U.S Mortgage Rates Fall as Geopolitical Risk Hits YieldsMortgage rates hit reverse once more as geopolitical risk drove demand for U.S Treasuries. Expect more movement in the week ahead…
Mortgage rates hit reverse in the week ending 26th September. 30-year fixed rates fell by 9 basis points to 3.64%, partially reversing a 17 basis point surge in the week prior.
The pullback left 30-year rates close to levels last seen in early November of 2016, according to figures released by Freddie Mac.
Compared to this time last year, 30-year fixed rates were down by 108 basis points.
More significantly, 30-year fixed rates are down by 130 basis points since last November’s most recent peak of 4.94%.
Economic Data from the Week
Through the first half of the week, economic data included prelim September private sector PMI numbers, consumer confidence figures, and housing data.
A slight pickup in U.S. private sector activity in September failed to spur the markets, with PMI figures out the Eurozone testing risk sentiment at the start of the week.
U.S consumer confidence figures on Tuesday also weighed, with the CB Consumer Confidence Index falling from 134.3 to 125.1.
On Thursday, 3rd estimate GDP numbers for the 2nd quarter were in line with 2nd estimates, which had a muted impact on yields. The markets brushed aside trade data and the weekly jobless claims figures on Thursday.
Direction ultimately came from geopolitical risk, which was on the rise once more,
A lack of progress on Brexit, impeachment talks in the U.S and mixed sentiment towards the U.S – China trade war pinned back U.S Treasury yields.
Freddie Mac Rates
The weekly average rates for new mortgages as of 26th September were quoted by Freddie Mac to be:
- 30-year fixed rates decreased by 9 basis points to 3.64% in the week. Rates were down from 4.72% from a year ago. The average fee increased from 0.5 points to 0.6 points.
- 15-year fixed rates fell by 5 basis points to 3.16% in the week. Rates were down from 4.16% from a year ago. The average fee held steady at 0.5 points.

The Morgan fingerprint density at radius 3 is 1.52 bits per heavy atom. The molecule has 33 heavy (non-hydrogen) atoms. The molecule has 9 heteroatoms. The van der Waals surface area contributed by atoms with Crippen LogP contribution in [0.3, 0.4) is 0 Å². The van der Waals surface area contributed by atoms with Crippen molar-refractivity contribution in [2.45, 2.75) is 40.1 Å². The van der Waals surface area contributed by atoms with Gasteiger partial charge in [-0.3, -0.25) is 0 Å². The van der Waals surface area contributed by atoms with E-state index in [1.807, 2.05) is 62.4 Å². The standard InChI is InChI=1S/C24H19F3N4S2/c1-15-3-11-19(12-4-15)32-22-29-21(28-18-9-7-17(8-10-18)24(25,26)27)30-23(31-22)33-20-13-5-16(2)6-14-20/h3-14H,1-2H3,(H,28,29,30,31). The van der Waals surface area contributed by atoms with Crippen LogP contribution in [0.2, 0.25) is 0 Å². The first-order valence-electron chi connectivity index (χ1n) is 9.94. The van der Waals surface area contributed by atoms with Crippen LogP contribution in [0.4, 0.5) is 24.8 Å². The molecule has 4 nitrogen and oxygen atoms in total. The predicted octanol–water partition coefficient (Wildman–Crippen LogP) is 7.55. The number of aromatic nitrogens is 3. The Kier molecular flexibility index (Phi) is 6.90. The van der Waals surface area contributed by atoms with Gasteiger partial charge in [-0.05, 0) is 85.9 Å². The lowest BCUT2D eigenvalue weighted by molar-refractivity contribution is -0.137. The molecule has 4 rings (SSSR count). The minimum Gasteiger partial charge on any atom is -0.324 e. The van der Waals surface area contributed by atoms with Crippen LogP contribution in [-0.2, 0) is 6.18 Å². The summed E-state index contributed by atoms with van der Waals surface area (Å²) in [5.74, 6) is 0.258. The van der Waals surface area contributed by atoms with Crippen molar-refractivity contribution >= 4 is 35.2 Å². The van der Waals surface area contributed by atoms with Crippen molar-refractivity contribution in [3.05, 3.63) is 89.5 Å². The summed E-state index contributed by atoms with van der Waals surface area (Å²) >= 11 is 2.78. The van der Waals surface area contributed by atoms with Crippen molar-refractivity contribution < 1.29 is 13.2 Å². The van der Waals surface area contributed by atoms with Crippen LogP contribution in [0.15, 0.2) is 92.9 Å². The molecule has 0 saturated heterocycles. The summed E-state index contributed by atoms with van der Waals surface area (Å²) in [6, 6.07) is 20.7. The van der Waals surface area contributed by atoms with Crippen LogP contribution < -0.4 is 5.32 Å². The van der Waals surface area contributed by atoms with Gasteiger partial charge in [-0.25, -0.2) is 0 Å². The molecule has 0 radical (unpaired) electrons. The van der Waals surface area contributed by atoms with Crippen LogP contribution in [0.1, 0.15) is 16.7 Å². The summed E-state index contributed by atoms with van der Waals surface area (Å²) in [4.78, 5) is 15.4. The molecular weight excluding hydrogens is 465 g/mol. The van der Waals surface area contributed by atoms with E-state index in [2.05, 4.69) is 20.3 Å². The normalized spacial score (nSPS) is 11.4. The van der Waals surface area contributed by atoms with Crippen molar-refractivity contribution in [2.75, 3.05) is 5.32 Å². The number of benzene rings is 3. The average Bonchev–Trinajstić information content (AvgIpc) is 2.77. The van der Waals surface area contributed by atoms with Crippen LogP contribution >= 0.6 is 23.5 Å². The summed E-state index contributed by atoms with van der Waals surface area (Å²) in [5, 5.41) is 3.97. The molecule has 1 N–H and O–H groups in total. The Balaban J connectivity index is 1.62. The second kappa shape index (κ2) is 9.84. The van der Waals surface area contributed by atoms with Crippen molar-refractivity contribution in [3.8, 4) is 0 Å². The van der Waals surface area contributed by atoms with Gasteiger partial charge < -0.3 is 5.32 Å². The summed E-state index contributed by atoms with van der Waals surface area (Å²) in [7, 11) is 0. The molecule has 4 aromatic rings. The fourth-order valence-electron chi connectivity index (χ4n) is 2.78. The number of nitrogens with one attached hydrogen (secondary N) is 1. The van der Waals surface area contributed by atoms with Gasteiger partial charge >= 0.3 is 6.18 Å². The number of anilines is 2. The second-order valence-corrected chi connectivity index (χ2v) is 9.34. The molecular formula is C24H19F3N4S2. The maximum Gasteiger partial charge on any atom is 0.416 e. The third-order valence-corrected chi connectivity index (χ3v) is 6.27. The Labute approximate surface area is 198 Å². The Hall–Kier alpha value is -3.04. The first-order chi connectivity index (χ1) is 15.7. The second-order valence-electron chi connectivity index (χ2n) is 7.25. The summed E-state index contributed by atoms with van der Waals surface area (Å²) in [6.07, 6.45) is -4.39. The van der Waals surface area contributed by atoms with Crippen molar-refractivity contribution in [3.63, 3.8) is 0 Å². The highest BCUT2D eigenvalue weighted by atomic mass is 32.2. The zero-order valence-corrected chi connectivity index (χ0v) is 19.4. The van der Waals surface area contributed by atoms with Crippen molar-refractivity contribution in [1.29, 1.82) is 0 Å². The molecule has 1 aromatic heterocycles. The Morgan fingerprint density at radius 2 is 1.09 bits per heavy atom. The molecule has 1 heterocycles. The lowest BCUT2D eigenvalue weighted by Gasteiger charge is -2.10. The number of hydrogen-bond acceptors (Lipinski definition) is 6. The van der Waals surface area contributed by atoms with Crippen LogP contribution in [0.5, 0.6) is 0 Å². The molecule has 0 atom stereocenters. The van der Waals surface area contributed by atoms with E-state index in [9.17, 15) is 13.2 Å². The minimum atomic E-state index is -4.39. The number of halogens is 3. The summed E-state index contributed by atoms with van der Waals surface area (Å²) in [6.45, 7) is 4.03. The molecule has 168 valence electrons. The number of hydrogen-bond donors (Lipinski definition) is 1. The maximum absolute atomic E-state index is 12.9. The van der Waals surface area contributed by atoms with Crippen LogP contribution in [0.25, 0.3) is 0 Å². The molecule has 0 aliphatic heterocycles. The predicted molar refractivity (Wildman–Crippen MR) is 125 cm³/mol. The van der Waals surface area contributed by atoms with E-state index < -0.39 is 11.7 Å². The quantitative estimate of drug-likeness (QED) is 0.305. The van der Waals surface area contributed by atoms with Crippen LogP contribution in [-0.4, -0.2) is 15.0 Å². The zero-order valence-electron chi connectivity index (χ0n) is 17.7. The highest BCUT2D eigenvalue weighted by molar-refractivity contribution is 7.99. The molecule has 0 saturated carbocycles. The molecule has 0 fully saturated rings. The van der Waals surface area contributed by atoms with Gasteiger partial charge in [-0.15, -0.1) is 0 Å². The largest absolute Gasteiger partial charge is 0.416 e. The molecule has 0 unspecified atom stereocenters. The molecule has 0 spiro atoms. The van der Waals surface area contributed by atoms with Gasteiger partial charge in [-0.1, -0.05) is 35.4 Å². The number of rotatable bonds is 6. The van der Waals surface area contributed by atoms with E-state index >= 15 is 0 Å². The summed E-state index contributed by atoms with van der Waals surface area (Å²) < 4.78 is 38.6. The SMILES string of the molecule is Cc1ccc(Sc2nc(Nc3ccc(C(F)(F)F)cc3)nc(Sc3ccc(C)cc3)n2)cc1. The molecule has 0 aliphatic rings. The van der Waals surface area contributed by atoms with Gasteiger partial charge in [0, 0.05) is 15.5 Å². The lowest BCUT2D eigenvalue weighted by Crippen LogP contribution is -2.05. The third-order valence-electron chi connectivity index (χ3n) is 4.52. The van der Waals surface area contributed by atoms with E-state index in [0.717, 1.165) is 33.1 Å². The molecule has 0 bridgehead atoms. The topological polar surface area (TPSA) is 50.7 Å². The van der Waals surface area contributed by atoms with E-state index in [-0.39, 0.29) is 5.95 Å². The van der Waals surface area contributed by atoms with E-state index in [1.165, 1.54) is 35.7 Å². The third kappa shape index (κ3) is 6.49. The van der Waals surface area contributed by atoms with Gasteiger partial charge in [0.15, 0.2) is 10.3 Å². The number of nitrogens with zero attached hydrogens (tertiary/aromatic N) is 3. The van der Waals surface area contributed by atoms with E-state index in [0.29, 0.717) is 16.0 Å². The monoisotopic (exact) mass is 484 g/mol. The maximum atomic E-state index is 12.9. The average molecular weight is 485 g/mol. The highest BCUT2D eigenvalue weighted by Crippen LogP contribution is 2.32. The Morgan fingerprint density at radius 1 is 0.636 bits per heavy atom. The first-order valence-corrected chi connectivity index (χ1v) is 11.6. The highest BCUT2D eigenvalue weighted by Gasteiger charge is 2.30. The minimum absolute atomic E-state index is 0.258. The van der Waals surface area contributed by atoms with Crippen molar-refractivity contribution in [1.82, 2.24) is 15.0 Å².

- 5-year fixed rates decreased by 11 basis point to 3.38% in the week. Rates were down by 59 basis points from last year’s 3.97%. The average fee remained unchanged at 0.4 points.
According to Freddie Mac, the housing market regained momentum with home sales and construction at or near decade highs. Solid sales and price gains are expected to continue into the fall. Both strong labor market conditions and mortgage rate at sub-4% levels will provide support in the months ahead.
In August, pending home sales rose by 1.6%, reversing most of a 2.5% fall in July, with new home sales surging by 7.1%.
Building permits and housing starts had also impressed in August. Building permits jumped by 7.7%, while housing starts surged by 12.3%.
Mortgage Bankers’ Association Rates
For the week ending 20th September, rates were quoted to be:
- Average interest rates for 30-year fixed, backed by the FHA, increased from 3.89% to 3.90%. Points decreased from 0.30 to 0.23 (incl. origination fee) for 80% LTV loans.
- Average interest rates for 30-year fixed with conforming loan balances rose from 4.01% to 4.02%. Points increased from 0.37 to 0.38 (incl. origination fee) for 80% LTV loans.
- Average 30-year rates for jumbo loan balances decreased from 4.01% to 4.00%. Points slipped from 0.29 to 0.26 (incl. origination fee) for 80% LTV loans.
Weekly figures released by the Mortgage Bankers Association showed that the Market Composite Index, which is a measure of mortgage loan application volume, tumbled by 10.1% in the week ending 20th September. In the week ending 13th September, the Market Composite Index had fallen by 0.1%.
The Refinance Index slid by 15% in the week ending 20th September, leaving the index up by 104% from the previous year. The Index had decreased by 4% in the week ending 13th September.
The share of refinance mortgage activity decreased from 57.9% to 54.9%, following on from a fall from 60.0% to 57.9% in the week prior.
According to the MBA, a fall in U.S Treasury yields drove mortgage rates downwards, with pressure coming from the FOMC’s meeting. Heightened uncertainty over the economic outlook pegged yields back. In spite of falling yields, mortgage rates found support, leading to a 20 basis point rise over the last 2-weeks.
The MBA also noted that applications decreased as a result of the upward trend in the last 2-weeks. In spite of the downward trend, however, applications were still up by 9% from last year.
For the week ahead
Key stats include September private sector PMI numbers due out on Tuesday and ADP Nonfarm Employment Change figures due out on Wednesday.
From elsewhere, private sector PMI numbers due out of China on Monday will also influence U.S Treasuries.
On the geopolitical front, trade war chatter, Brexit and impeachment talk will also provide U.S Treasuries with direction.
Barring a disappointing Chicago PMI on Monday, we would expect the numbers to be brushed aside at the start of the week.